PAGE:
During the COVID-19 pandemic, the debate about gratuities is in the spotlight, as restaurant and delivery workers put their health at significant risk to serve people. Have Seattle diners’ feelings around tipping changed over the past six months? Should automatic service charges become more prevalent? What’s the bottom line?
Last week, Eater created a survey to see how readers felt about the topic, and the results were enlightening. Out of more than 1,000 responses, the majority (about 56 percent) say they’ve changed their tipping habits over the past six months. Whereas 33 percent of respondents say they tipped more than 20 percent on a restaurant meal pre-pandemic, now that number has jumped to more than 60 percent.
When it comes to takeout, delivery, and third-party app orders, however, the general range was a bit different. In all three categories, the majority of respondents said they tipped less than 20 percent. So there’s a gap between those who are tipping more while dining in (whether that means outside or inside), versus those opting for take-home meals.
Perhaps the biggest takeaway was the feeling around automatic service charges. Several years ago, restaurants in the city started moving away from voluntary gratuities and instituted automatic service charges to checks instead. Some still have the policy in place, but the movement never became across-the-board standard.
Readers, in general, feel that Seattle may need to revisit a broader implementation of the automatic gratuity. More than 60 percent said that restaurants should move away from voluntary tips altogether, either now or eventually (once the pandemic is in the rearview mirror).
Eater also asked for more specific feedback. Below are some of the responses. Thanks again to everyone who participated in this survey!
— More people should be tipping more, and fewer people should be dining in. If you’re going to put people in danger just to earn a living, you should be tipping them appropriately for the danger you are putting them in.
— I’m generally of the impression that it is impossible to overtip restaurant workers. I did think it was weaselly when restaurant owners instituted a charge to make a statement about having to pay higher wages instead of just rolling it into menu cost. I worry about a service charge not actually getting to the service workers who’ve earned it.
— People don’t tip on quality of service. Make it automatic, and eventually it’ll become part of the price. Right thing for all sides.
— Pay staff appropriately and charge appropriately for product to cover business expenses. We don’t want some bullshit hidden fees.
— The automatic service charge of 20% is sufficient in finer dining establishments or restaurants that oversee staff and provide great service. I can always tip more if service is exceptional.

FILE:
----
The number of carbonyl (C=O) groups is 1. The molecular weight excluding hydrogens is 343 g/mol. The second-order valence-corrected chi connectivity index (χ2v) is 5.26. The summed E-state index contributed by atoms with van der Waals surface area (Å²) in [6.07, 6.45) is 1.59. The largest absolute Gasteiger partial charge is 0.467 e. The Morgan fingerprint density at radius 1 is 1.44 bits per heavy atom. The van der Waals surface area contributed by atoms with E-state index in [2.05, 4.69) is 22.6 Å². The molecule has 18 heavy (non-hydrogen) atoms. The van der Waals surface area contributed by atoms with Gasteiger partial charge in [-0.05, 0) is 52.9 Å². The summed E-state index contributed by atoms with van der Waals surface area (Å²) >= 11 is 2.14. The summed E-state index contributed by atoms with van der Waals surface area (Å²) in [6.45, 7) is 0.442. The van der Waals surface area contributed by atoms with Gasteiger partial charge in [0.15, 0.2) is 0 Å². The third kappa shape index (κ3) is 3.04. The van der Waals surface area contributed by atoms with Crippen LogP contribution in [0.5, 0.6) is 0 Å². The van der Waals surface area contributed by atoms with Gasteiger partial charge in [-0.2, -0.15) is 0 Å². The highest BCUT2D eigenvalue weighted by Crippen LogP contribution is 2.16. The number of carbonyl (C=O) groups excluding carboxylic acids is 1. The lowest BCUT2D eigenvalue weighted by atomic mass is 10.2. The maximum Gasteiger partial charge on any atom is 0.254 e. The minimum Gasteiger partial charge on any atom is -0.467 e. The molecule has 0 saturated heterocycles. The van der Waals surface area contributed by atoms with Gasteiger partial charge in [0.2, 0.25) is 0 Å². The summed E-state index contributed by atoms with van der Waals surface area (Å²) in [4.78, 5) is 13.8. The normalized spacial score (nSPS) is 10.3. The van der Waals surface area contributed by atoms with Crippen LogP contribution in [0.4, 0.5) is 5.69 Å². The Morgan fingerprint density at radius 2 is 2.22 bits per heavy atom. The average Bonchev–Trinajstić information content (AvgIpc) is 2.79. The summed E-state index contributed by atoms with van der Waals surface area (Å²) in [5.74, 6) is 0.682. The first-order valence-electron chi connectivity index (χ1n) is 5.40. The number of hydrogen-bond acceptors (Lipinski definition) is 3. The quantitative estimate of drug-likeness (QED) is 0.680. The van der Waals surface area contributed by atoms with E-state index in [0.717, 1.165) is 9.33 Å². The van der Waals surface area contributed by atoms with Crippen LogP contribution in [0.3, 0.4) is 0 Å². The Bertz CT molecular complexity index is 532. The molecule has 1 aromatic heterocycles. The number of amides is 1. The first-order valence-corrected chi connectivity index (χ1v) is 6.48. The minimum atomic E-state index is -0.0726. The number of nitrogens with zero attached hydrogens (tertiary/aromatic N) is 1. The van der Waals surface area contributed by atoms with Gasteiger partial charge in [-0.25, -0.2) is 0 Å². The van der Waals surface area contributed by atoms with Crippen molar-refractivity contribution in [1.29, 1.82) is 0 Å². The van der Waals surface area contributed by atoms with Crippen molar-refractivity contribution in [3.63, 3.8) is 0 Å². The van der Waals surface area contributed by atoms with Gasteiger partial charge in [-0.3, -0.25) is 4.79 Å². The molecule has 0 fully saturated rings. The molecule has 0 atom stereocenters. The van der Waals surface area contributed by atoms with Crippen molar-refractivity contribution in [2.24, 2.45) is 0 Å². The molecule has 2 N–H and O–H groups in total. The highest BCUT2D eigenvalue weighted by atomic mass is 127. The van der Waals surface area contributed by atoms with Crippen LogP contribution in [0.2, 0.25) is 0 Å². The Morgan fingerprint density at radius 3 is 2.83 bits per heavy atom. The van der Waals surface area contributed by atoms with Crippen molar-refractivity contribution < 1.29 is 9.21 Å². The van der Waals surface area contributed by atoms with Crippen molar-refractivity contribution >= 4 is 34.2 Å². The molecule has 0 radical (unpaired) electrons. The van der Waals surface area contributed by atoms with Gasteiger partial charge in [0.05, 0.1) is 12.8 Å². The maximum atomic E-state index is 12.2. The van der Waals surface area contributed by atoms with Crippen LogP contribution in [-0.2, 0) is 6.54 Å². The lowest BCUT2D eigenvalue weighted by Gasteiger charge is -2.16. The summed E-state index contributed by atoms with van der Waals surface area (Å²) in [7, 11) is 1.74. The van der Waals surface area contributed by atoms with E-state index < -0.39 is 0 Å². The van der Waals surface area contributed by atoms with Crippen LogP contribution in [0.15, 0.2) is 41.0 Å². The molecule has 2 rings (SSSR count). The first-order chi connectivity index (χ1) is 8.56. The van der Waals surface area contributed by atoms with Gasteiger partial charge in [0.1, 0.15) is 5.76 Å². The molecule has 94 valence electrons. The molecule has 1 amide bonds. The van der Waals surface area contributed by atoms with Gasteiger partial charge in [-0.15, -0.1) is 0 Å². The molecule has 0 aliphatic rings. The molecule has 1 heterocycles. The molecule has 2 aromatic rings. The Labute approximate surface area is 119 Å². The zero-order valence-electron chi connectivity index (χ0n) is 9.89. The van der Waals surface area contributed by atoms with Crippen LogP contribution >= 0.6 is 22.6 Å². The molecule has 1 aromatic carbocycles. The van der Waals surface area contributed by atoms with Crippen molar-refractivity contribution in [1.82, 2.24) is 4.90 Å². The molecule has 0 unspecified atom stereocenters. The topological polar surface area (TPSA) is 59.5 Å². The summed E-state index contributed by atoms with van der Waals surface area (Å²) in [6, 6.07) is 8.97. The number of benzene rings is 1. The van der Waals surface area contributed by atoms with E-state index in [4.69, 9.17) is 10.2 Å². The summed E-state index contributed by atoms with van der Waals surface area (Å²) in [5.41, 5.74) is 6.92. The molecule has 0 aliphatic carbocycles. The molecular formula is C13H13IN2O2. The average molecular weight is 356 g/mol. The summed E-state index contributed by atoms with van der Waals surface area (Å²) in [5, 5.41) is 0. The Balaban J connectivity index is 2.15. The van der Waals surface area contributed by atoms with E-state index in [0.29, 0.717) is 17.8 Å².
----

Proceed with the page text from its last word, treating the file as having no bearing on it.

— I don’t think waiters should have to rely on tipping to make a livable wage. Tipping should be something extra to reward especially good service.
— Tipping is a great system. Restaurant employees make far more than they could make just being on payroll & that extra ketchup gets to the table way faster than it would without tipping.
— I hate tipping (and service charges). Charge me the necessary published price so that employees and owners come out whole, then I can make a rational decision if I’m willing/able to pay it.
— Service industry workers should make a livable wage and not have to suck up for wages. I still tip generously as it’s not the individuals fault, but just tell me how much it costs fully burdened, and charge me that.
— Tipping should be banned. Surcharges should be banned. Just raise the price of food. Eating at a restaurant shouldn’t be a math exercise for patrons.
— Automatic service charge should be the standard. Going out is a luxury. If you are unwilling or can’t afford to pay it, the answer is simple. Cook and serve yourselves at home. I would however, be interested in seeing a model where the service charge was built into the price of menu items. Removing the concept of tipping or service charge entirely. Such is the case in other countries. It may also have the benefit of avoiding an additional charge to consumers - tax on service charge that is mandated by law in WA.
— Didn’t ask but if the Seattle council is going to mandate a flat 2.50 for every delivery, I reduce my tip to compensate. Restaurant industry will deal with 3rd party apps, government shouldn’t get involved in emerging markets like they are.
— Always tip 20% anyway, so when a restaurant adds this to the bill, I’m completely fine with it. Makes it easier for me... I do have some friends that don’t tip on the wine and the tax, and as much as I might like the people, I do sometimes hope they get eaten to death by gerbils.
— I will not go to a restaurant with a service charge. I do what I feel is right. I tip well, I do not need to be told what to do.
— I don’t mind the automatic service charge. I dislike the “game” of tipping. If employees need more money to live, just increase prices of things. That’s more or less what the automatic service charge does, just with greater transparency.
— Tipping is important, even for takeout orders. it doesn’t come out of a vending machine just because you’re not eating in the restaurant. We need automatic tipping to prevent people from tipping less.
— A tip based on attitude, attention to detail, and experience outweigh automatic service charge. Tips should not be going over 18%-20%.
— We need to support our wait staff now more than ever. Now is not the time to cut down on tipping because you’re getting different service. You have enough money to be dining out in the first place — you can still afford to tip.
— Trying to keep the business I appreciate open, and so extra tips is one way to do this.
— Tech bros are stingy.